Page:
Did you know Hitler was derided as a “Bohemian corporal” due to a misunderstanding?

Hitler (sitting, far right) in World War I, only neither a Bohemian nor a corporal
(Photo: Bundesarchiv)
You might know from one of our past articles that Field Marshal Paulus (Read our earlier article – The field marshal who surrendered) once referred to Hitler as a “Bohemian corporal” while surrounded in Stalingrad. You might also know that the derisive nickname was actually used by several high-ranking Prussian officers (in private) who hated Hitler. But why was he called that if he was not actually from Bohemia?
 
As far as we know, the first person to describe Hitler as such was Paul von Hindenburg, German war hero and President of Germany until his death and Hitler’s ascension to dictatorial power.
(Read our earlier article – Becoming Führer) Hindenburg hated Hitler, rightly considering him an upstart rabble-rouser, and to make matters worse, not even a proper German but an Austrian foreigner.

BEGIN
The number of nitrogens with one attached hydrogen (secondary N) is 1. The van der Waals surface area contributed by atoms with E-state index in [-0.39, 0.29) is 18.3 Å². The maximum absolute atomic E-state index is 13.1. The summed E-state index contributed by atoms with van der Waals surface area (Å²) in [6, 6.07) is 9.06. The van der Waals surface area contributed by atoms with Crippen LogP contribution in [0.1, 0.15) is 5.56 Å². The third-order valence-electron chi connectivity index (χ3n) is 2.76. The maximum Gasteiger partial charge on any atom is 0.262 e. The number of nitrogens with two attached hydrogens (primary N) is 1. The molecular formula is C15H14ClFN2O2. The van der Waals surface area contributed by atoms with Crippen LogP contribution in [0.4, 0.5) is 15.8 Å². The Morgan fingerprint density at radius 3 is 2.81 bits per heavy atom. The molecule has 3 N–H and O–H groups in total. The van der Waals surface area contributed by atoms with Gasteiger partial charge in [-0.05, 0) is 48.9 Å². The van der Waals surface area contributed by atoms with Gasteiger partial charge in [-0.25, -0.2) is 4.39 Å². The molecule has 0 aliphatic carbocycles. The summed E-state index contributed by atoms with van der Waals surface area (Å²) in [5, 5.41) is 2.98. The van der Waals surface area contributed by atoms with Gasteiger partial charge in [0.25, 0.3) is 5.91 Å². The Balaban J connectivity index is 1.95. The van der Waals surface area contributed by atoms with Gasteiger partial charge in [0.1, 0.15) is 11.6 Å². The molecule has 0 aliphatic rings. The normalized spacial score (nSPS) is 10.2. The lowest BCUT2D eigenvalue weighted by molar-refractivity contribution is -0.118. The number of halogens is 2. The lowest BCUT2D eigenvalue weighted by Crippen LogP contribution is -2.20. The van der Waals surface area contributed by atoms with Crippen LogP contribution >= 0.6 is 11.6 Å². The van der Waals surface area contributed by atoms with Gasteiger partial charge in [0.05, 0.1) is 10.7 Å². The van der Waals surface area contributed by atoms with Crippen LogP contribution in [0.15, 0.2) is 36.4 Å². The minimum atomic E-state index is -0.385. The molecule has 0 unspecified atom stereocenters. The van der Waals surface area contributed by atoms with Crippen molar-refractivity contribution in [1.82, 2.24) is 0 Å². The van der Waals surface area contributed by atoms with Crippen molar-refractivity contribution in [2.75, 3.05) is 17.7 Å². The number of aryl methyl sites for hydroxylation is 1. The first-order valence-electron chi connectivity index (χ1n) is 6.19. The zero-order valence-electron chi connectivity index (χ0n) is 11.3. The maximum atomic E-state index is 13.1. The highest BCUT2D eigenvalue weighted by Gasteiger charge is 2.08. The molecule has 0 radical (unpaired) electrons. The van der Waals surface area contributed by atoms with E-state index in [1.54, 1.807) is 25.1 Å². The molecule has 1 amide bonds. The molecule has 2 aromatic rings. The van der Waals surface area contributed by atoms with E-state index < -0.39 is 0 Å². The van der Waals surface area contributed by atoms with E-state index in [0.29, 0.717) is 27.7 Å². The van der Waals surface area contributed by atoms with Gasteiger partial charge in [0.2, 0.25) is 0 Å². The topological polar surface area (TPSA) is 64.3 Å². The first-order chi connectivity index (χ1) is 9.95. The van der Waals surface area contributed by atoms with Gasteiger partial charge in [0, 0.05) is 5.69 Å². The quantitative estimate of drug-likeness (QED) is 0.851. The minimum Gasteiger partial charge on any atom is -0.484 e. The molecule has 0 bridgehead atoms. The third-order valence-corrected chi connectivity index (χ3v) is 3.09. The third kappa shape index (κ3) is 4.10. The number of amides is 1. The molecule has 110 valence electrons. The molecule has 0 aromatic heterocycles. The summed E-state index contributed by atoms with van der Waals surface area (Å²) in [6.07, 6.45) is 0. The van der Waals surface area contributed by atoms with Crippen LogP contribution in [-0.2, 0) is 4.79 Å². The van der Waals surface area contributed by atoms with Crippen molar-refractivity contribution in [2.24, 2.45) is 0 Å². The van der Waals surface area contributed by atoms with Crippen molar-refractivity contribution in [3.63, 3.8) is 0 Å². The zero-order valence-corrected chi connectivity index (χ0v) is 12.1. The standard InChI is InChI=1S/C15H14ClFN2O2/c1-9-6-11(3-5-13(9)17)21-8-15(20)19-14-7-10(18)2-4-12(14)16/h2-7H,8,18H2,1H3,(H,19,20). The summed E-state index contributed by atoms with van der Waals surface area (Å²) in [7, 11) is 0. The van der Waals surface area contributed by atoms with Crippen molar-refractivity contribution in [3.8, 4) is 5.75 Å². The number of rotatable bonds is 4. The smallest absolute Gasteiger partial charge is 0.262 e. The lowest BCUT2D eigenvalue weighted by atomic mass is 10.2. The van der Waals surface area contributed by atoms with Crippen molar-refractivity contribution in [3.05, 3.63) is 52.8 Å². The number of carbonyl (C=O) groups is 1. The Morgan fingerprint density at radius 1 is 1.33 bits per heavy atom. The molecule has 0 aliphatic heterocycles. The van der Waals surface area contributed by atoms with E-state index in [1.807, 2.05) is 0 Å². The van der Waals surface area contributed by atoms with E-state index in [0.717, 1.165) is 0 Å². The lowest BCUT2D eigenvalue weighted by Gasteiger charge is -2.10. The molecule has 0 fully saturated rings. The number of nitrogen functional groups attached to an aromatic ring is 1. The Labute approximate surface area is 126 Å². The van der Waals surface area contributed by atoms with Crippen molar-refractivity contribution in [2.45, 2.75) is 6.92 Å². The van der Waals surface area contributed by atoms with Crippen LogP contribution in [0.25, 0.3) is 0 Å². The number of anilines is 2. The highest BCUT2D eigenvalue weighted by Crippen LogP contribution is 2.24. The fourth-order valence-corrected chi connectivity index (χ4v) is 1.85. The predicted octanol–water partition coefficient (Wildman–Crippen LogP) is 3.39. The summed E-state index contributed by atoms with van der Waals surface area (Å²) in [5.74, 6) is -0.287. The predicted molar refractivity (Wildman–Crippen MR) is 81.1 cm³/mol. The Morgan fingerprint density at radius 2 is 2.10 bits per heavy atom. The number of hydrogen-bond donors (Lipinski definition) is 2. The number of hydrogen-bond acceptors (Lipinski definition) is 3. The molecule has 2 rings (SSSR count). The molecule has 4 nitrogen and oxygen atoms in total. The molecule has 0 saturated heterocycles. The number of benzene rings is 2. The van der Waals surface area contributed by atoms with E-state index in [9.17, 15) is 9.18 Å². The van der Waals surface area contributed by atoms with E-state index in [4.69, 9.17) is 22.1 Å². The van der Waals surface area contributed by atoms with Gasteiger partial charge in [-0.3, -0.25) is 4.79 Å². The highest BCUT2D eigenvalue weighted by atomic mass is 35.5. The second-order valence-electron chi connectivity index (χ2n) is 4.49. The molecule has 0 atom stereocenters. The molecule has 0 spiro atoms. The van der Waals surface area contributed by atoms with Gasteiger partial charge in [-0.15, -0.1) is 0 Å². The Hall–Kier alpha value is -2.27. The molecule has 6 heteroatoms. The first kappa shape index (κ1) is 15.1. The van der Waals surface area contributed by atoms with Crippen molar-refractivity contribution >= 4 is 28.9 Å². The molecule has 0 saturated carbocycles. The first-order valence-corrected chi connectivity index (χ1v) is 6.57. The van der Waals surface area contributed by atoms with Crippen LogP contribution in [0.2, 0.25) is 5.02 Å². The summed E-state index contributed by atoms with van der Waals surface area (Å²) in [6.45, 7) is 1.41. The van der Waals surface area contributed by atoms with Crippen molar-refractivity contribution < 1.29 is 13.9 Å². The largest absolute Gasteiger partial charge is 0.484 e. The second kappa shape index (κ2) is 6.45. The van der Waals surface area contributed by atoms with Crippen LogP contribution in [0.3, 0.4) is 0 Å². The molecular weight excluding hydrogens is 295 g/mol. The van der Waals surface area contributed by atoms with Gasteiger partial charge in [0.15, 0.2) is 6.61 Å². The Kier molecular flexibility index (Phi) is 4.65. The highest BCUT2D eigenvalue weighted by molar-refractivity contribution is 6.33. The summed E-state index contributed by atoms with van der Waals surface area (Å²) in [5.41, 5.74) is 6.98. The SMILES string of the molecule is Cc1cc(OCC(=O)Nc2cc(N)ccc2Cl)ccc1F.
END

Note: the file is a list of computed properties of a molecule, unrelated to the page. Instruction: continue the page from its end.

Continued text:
Hindenburg (left) with Hitler (Photo: Bundesarchiv)
Hindenburg (left) with Hitler
(Photo: Bundesarchiv)
Bohemia is a historical part of Central Europe that lies within the modern-day Czech Republic. It had been a part of the Habsburg Empire for a long time, but Hitler was patently not born there, and “Bohemian corporal” comes down to a geographical misunderstanding. The future Führer was born in a town called Braunau am Inn near the Austrian-German border. There was, however, another Braunau, today called Broumov in the Czech Republic, which is in the region of Bohemia. It’s likely that Hindenburg once heard or read that Hitler was born in Braunau and assumed the wrong town. The notion probably also fed into a Prussian prejudice against Bohemians, whom they have considered even lowlier than Austrians.
The house where Hitler was born in Braunau am Inn (Photo: Author’s own)
The house where Hitler was born in Braunau am Inn
(Photo: Author’s own)
And just to make it more interesting, even “corporal” is a mistake. Hindenburg’s original phrase was “böhmische Gefreiter,” but Gefreiter, Hitler’s highest rank in World War I, is not actually “corporal.” The U.S. does not have a direct equivalent, but it was a rank one step above a “regular” private, but still below a corporal.
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